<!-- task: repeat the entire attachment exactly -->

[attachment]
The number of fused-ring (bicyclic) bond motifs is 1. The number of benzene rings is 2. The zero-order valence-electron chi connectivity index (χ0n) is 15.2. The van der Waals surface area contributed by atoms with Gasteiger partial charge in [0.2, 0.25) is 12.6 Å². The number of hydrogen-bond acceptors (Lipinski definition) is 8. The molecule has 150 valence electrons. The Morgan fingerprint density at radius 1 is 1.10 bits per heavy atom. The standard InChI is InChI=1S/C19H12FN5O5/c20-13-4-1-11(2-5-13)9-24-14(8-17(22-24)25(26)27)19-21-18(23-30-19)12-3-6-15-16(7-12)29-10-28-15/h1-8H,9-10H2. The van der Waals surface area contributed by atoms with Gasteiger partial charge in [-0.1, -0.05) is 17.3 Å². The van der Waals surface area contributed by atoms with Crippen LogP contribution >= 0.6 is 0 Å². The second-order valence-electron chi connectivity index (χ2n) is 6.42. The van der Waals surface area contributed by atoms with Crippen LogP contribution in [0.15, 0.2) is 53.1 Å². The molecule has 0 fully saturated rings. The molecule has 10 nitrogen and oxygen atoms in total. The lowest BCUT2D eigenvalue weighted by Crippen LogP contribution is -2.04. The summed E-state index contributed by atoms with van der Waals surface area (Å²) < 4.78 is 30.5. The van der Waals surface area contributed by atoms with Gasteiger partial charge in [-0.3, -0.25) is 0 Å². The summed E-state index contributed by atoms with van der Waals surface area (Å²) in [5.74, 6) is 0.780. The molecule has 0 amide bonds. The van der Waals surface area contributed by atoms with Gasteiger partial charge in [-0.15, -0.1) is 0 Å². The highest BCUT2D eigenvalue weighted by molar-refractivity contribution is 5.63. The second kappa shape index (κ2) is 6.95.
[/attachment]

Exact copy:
The number of fused-ring (bicyclic) bond motifs is 1. The number of benzene rings is 2. The zero-order valence-electron chi connectivity index (χ0n) is 15.2. The van der Waals surface area contributed by atoms with Gasteiger partial charge in [0.2, 0.25) is 12.6 Å². The number of hydrogen-bond acceptors (Lipinski definition) is 8. The molecule has 150 valence electrons. The Morgan fingerprint density at radius 1 is 1.10 bits per heavy atom. The standard InChI is InChI=1S/C19H12FN5O5/c20-13-4-1-11(2-5-13)9-24-14(8-17(22-24)25(26)27)19-21-18(23-30-19)12-3-6-15-16(7-12)29-10-28-15/h1-8H,9-10H2. The van der Waals surface area contributed by atoms with Gasteiger partial charge in [-0.1, -0.05) is 17.3 Å². The van der Waals surface area contributed by atoms with Crippen LogP contribution >= 0.6 is 0 Å². The second-order valence-electron chi connectivity index (χ2n) is 6.42. The van der Waals surface area contributed by atoms with Crippen LogP contribution in [0.15, 0.2) is 53.1 Å². The molecule has 0 fully saturated rings. The molecule has 10 nitrogen and oxygen atoms in total. The lowest BCUT2D eigenvalue weighted by Crippen LogP contribution is -2.04. The summed E-state index contributed by atoms with van der Waals surface area (Å²) < 4.78 is 30.5. The van der Waals surface area contributed by atoms with Gasteiger partial charge in [-0.3, -0.25) is 0 Å². The summed E-state index contributed by atoms with van der Waals surface area (Å²) in [5.74, 6) is 0.780. The molecule has 0 amide bonds. The van der Waals surface area contributed by atoms with Gasteiger partial charge in [-0.15, -0.1) is 0 Å². The highest BCUT2D eigenvalue weighted by molar-refractivity contribution is 5.63. The second kappa shape index (κ2) is 6.95.